— June 27, 2017
Websites are the hub of visibility for professional services firms. And the rise of website traffic can be a key indicator for your firm’s success in raising its visibility and online reputation. A drop in traffic, however, could be a sign that your website may be suffering from a number of common problems.
When it comes to website design and development, professional services firms that commit these common lapses hurt their ability to compete and engage its audiences.
Let’s examine 13 make-or-break areas when it comes to website design and development. Improve these areas and you’ll soon improve your firm’s online visibility and reputation.
The majority of professional services websites don’t do a particularly good job of distinguishing themselves. Most blend blandly into the online landscape. Why? They use the same tired visuals as their competitors.
Stand out in an otherwise homogenized and confusing marketplace—one in which buyers struggle to choose between poorly differentiated firms—by avoiding commonly used images like these:
The visual noise from clichéd stock photos communicates one thing loud and clear: your firm lacks the imagination (or confidence) to be different.
Hiring a professional photographer for custom photos may not possible. But it is still possible to establish a unique look, even with stock photography. Consider images from different stock photography houses (stocksy.com or thinkstock.com) and from different pricing tiers. Or avoid standard business imagery altogether and take a more conceptual approach—selecting photos that depict more abstract themes. You may even want to consider using illustrations instead of photography.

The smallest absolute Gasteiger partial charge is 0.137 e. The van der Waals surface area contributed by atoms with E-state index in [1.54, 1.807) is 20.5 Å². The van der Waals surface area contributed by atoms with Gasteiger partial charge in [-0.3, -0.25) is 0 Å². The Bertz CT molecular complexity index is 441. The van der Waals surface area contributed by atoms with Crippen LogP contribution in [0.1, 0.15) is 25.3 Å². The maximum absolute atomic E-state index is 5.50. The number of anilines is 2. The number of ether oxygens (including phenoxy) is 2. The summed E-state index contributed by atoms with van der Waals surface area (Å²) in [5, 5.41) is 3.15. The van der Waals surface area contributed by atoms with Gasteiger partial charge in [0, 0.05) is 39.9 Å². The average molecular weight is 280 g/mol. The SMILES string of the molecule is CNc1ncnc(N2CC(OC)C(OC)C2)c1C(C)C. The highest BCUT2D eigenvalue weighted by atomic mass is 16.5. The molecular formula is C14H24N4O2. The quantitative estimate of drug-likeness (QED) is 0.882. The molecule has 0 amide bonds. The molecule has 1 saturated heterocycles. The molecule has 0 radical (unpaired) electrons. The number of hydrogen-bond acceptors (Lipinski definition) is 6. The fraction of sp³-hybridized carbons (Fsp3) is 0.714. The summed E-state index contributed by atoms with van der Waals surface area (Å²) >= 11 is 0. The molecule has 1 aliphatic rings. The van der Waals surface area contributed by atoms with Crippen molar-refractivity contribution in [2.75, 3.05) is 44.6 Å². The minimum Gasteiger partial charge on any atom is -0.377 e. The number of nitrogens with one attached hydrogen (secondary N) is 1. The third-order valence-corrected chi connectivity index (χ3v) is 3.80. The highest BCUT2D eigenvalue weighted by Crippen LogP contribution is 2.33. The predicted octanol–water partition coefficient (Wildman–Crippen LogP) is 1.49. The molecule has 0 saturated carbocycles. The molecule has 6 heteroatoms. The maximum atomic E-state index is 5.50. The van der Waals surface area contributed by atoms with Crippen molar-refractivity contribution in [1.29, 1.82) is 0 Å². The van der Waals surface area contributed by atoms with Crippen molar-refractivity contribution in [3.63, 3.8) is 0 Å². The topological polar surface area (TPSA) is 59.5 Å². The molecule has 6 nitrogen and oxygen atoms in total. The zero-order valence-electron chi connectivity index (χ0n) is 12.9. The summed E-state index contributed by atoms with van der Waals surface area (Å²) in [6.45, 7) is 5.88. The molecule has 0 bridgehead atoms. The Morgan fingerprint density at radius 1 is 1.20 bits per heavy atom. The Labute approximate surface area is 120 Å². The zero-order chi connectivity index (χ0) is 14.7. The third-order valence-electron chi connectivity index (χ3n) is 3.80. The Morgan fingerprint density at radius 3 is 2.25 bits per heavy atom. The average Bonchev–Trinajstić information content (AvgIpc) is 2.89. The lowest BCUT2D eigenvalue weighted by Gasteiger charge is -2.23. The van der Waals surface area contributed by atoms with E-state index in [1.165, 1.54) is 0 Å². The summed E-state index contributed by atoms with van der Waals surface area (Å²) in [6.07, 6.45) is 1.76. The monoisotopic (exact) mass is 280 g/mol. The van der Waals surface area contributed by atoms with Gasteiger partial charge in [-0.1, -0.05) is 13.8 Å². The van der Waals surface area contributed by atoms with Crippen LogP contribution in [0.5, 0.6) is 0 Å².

And the next time you revisit your firm’s website design, make an effort to incorporate fresh imagery, colors and design elements. Look at your competitors’ websites not as models to emulate, but as departure points—familiar ground to avoid.
Overly complicated and confused writing infects an astonishing number of professional services websites. These sites speak in general terms about solutions but are rarely specific about the problems they solve. Others get lost behind an impenetrable wall of jargon.
Headlines touting vague promises of people, processes, technology and consulting prowess can exhaust even the most committed reader. According to our research, 80.8% of prospective buyers visit a firm’s website at some point during the buying process. And, 43.6% rule out a firm because they couldn’t understand how the firm could help them.